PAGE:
Stack Overflow is a community of 4.7 million programmers, just like you, helping each other.

Join them; it only takes a minute:

Sign up
Join the Stack Overflow community to:
  1. Ask programming questions
  2. Answer and help your peers
  3. Get recognized for your expertise

I have created a Java web application using maven and I want to deploy it. Indeed my intention is to have it run in two different ways keeping the same code. To this effect I have created twice the class that initializes/starts the application: MyApplication. Each class of those should be used in each form of the application while the other should be ignored. I was informed that this is a matter of build and I should adjust the build to contain the appropriate classs for each form. That can be done probably with a script-file which defines and "excecutes" the build of the application. In other words it indicates, what files/classes must be contained in the deployed project and it builds them. I have not yet written such a script-file and I have no idea if it can be really done and how. Maybe in ant? Any idea?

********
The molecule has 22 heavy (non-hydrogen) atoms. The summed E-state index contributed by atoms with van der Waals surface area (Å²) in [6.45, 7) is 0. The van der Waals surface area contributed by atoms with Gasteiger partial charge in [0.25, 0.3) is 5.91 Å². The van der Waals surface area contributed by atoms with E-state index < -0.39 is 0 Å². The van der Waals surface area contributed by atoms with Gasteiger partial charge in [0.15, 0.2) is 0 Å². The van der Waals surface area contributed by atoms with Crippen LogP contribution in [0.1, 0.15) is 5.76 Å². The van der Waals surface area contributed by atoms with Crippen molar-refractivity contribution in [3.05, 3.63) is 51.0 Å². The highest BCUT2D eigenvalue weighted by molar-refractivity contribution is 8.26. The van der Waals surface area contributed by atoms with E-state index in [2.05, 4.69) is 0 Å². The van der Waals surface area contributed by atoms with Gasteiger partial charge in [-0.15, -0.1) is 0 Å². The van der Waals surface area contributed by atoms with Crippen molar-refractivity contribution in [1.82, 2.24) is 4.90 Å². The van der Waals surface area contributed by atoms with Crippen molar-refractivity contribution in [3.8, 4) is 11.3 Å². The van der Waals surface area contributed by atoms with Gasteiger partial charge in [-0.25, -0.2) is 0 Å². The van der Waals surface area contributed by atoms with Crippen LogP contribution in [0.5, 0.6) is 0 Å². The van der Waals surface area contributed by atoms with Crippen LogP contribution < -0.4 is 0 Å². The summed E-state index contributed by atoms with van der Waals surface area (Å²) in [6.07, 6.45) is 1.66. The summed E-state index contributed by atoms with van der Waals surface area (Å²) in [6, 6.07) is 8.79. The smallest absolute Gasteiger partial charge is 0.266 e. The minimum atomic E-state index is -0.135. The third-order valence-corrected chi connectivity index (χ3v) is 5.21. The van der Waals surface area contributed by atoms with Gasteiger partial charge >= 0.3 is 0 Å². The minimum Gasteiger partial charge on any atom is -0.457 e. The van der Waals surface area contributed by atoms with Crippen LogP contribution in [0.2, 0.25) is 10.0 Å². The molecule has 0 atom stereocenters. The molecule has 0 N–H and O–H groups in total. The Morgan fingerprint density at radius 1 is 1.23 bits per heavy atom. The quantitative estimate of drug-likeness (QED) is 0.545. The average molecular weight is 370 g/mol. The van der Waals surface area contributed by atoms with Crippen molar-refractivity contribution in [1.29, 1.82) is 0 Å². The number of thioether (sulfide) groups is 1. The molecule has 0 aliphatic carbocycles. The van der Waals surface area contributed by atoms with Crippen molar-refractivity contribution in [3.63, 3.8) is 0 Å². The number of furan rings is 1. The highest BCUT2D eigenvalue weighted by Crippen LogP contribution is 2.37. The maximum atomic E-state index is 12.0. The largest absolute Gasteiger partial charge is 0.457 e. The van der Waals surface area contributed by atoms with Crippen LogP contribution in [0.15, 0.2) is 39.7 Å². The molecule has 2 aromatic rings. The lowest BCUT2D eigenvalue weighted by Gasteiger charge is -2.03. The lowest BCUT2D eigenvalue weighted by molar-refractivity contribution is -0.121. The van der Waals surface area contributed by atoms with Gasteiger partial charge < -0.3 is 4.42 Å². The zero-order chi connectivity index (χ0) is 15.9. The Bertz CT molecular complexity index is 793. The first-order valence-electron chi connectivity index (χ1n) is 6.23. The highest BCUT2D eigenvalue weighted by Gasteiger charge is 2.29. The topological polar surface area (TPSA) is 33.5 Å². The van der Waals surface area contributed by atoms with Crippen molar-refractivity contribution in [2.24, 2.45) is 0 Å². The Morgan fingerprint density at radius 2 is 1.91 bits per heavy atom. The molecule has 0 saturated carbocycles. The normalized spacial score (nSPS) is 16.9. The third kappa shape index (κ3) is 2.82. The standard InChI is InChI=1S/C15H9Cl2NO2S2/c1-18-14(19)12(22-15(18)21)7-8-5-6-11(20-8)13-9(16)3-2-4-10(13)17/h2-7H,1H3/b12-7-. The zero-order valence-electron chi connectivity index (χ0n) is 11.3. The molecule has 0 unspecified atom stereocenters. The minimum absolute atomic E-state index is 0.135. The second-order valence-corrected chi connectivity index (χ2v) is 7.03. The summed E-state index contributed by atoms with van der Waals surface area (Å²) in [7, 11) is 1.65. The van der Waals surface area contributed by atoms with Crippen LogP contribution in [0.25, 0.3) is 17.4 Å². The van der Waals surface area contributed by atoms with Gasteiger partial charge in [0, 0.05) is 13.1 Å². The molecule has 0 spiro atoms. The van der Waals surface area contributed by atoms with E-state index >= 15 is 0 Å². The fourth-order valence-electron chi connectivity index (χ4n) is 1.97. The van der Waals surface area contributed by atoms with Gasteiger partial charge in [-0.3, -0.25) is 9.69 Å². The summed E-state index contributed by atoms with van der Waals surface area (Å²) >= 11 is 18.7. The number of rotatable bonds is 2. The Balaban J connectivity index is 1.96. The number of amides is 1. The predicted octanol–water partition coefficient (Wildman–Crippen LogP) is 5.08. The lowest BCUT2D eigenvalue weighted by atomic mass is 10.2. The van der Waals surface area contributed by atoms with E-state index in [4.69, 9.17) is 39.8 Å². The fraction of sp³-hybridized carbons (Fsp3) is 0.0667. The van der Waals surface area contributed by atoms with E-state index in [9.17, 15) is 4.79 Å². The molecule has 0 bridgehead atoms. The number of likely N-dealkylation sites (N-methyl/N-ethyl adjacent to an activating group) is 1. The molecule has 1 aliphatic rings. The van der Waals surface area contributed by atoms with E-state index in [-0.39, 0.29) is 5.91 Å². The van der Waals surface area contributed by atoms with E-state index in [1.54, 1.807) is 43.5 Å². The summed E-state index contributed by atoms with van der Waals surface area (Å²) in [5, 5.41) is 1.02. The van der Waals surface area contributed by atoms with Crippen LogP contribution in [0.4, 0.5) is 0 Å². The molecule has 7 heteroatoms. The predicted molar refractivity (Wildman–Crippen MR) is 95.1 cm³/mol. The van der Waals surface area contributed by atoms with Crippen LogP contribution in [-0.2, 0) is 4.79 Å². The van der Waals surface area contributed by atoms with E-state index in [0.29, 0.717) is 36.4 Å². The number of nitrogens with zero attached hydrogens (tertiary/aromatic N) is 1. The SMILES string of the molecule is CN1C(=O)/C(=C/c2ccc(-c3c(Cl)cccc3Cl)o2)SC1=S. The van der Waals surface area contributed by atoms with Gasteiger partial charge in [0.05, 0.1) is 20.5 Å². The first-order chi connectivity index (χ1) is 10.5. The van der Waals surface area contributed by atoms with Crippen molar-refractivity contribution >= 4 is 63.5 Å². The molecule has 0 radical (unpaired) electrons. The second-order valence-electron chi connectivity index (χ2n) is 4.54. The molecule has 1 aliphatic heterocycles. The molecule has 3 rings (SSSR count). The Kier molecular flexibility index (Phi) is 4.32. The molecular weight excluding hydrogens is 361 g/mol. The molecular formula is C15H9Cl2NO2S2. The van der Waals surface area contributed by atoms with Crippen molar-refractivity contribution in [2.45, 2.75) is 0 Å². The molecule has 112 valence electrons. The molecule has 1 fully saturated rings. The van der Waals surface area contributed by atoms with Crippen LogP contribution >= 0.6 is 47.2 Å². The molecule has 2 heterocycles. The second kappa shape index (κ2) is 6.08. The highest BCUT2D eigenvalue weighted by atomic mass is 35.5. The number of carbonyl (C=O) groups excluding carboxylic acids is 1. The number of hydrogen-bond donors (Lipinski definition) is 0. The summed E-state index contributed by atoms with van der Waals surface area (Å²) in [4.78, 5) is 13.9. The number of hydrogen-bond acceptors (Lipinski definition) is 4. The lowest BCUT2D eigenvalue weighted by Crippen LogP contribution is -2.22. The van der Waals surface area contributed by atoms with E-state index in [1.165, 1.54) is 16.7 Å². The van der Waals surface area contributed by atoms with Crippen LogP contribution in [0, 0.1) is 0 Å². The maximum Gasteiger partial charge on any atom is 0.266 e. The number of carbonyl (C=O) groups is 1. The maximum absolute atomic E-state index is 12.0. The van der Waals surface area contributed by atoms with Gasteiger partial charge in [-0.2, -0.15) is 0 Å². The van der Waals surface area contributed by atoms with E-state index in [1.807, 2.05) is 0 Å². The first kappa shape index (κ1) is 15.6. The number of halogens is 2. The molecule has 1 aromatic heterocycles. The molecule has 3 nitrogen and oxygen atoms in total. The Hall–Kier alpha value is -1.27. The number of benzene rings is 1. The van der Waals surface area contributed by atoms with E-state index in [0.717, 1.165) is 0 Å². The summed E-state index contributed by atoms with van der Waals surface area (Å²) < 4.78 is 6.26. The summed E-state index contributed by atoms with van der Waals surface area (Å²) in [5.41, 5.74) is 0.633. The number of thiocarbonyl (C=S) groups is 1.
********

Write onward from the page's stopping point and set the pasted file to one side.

share|improve this question
    
You could implement a factory method, that returns the right instance of MyApplication, and set a system property, that determines which one to choose (eg. -Dmy.application.mode=mode1). You could also use Maven profiles to produce 2 different builds. – Szymon Biliński Aug 30 '13 at 7:07
    
@SzymonBiliński: The MyApplication class has an init() method that starts the application. Where should the factory methory be placed? From the time the application has started, it is then late to call it. How could the property solve the problem since it can be set only to one value? – arjacsoh Aug 30 '13 at 7:38
    
How is MyApplication instantiated (before init() is called)? – Szymon Biliński Aug 30 '13 at 8:03
    
It is not (manually). It is a class that extends the standard class from framework, which starts the Application. One does not creates an Object of it. – arjacsoh Aug 30 '13 at 8:23

Your Answer

 
discard

By posting your answer, you agree to the privacy policy and terms of service.

Browse other questions tagged or ask your own question.